Biodiversity and Development of the Hydropower Sector: Lessons from the Vietnam experience
Donor / Partner: CEPF | Location: Vietnam
The Government of Vietnam has embarked on a major expansion of the hydropower sector which is transforming the aquatic systems of the country. All main river systems are or will be dammed by one or cascades of hydropower projects – each with road access and transmission lines and linked development shaping the terrestrial, aquatic and social environment. Recent strategic assessments of the relationship between hydropower and biodiversity in Vietnam have concluded the development envisaged would bring economic, social and even some environmental benefits. Yet, the pace and scale of that development is well beyond existing mechanisms and capacities for addressing social and environmental effects and the full economic consequences. Hydropower development is proceeding on a rapid and comprehensive scale for maximising power and profits but with only rudimentary or even misleading information and analysis on its sustainability and implications for other sectors and social and natural systems. The maintenance of ecosystem integrity, including the effects of multiple hydropower schemes within a river basin has been identified by governments of the region and their international partners as a key strategic concern for hydropower development in Vietnam and elsewhere in the Mekong Basin.
There is a need for capacity development, research and information sharing on two fronts: first, in relation to the potential effects of hydropower development on biodiversity and second, in relation to the tools and methods available to integrate consideration of biodiversity issues into hydropower planning and development.
ICEM has produced a a set of materials on the biodiversity and development of hydropower in Vietnam that aims to assist in filling these gaps, sponsored by a grant from the Critical Ecosystem Partnership Fund (CEPF).
The information kit contains five key documents:
- Targeted at civil society, Government and donors working within the fields of hydropower development and natural resources management, the document will be an accessible, practical overview of current knowledge on the relationship between hydropower development and the potential effects on biodiversity resources.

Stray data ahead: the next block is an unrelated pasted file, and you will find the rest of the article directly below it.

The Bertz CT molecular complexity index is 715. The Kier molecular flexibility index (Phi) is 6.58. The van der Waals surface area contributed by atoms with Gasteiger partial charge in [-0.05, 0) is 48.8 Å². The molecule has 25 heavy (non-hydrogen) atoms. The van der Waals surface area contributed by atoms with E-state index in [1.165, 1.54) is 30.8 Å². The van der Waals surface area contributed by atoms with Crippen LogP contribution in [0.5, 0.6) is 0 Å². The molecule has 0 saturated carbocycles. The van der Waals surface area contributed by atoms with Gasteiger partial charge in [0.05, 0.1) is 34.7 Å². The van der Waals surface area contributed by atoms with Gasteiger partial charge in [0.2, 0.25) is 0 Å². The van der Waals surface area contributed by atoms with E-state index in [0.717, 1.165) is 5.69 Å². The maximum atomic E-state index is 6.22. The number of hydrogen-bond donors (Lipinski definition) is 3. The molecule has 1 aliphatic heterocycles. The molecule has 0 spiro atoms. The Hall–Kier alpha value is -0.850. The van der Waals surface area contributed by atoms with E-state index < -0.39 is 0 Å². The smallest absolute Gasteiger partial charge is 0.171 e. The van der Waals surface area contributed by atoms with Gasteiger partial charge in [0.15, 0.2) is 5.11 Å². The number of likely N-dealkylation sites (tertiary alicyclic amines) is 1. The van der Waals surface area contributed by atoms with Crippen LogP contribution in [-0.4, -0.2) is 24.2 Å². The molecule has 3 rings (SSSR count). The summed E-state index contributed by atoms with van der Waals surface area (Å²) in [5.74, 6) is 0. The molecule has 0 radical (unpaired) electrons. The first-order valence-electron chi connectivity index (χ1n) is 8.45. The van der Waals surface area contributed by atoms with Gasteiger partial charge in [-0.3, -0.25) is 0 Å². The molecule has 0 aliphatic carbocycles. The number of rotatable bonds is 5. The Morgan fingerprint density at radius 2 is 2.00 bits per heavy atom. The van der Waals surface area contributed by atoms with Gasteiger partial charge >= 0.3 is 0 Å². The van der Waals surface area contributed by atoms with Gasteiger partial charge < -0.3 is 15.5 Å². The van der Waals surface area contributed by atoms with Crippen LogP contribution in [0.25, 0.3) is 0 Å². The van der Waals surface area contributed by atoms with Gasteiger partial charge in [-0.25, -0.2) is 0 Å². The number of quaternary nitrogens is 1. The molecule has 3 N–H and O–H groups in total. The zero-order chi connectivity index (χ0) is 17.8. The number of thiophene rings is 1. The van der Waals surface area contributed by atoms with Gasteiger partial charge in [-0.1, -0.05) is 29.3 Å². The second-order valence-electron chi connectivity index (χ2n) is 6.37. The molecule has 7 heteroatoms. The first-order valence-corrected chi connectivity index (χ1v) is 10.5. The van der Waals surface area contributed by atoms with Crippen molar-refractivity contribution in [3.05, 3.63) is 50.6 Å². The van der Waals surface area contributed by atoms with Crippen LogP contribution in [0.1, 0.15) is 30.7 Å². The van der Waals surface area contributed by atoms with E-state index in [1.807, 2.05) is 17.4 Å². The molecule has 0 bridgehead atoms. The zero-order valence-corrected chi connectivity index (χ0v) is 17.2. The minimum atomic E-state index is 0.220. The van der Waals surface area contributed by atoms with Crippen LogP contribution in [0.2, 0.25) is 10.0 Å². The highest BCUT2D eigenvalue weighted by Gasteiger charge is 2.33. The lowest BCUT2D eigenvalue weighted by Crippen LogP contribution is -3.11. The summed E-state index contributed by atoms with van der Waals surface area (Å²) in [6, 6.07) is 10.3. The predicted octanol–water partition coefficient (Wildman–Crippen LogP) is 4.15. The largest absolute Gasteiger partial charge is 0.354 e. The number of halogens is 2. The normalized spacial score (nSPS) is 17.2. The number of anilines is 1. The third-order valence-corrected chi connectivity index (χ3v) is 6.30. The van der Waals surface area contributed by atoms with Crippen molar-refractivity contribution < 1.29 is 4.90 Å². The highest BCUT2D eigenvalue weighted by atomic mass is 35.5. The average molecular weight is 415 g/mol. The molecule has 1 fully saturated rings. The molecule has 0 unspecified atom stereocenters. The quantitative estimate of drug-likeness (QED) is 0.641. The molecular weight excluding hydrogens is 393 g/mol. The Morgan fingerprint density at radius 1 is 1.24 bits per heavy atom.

Volume 2: Hydropower and Biodiversity – The use of SEA as an Assessment Tool. This volume is targeted at an audience of civil society, Government, donors, consultants and others involved in the assessment of biodiversity issues in the hydropower sector.
An overview of relevant biodiversity issues for those carrying out assessments or studies relating to hydropower in Vietnam. It targets civil society, Government and donors and aims to be an accessible, practical summary of Volume 1 – which reviews current knowledge on the relationship between hydropower and its effects on biodiversity as distilled from a number of Strategic Environmental Assessments conducted in Vietnam.
This policy brief summarises a simple and locally relevant SEA methodology that can be employed to evaluate the impacts of a hydropower development plans on biodiversity. The methodology is for use in the assessment of national, provincial or river basin level impacts on biodiversity. Based on Volume 2, this paper provides a snapshot of practical guidance for the use of SEA as an assessment tool for assessing the effects of hydropower on biodiversity resources.
- Hydropower and Biodiversity: Lessons from the Vietnamese Experience CD-ROM. A CD-ROM containing all the project materials has been produced. If you would like more information, please contact us.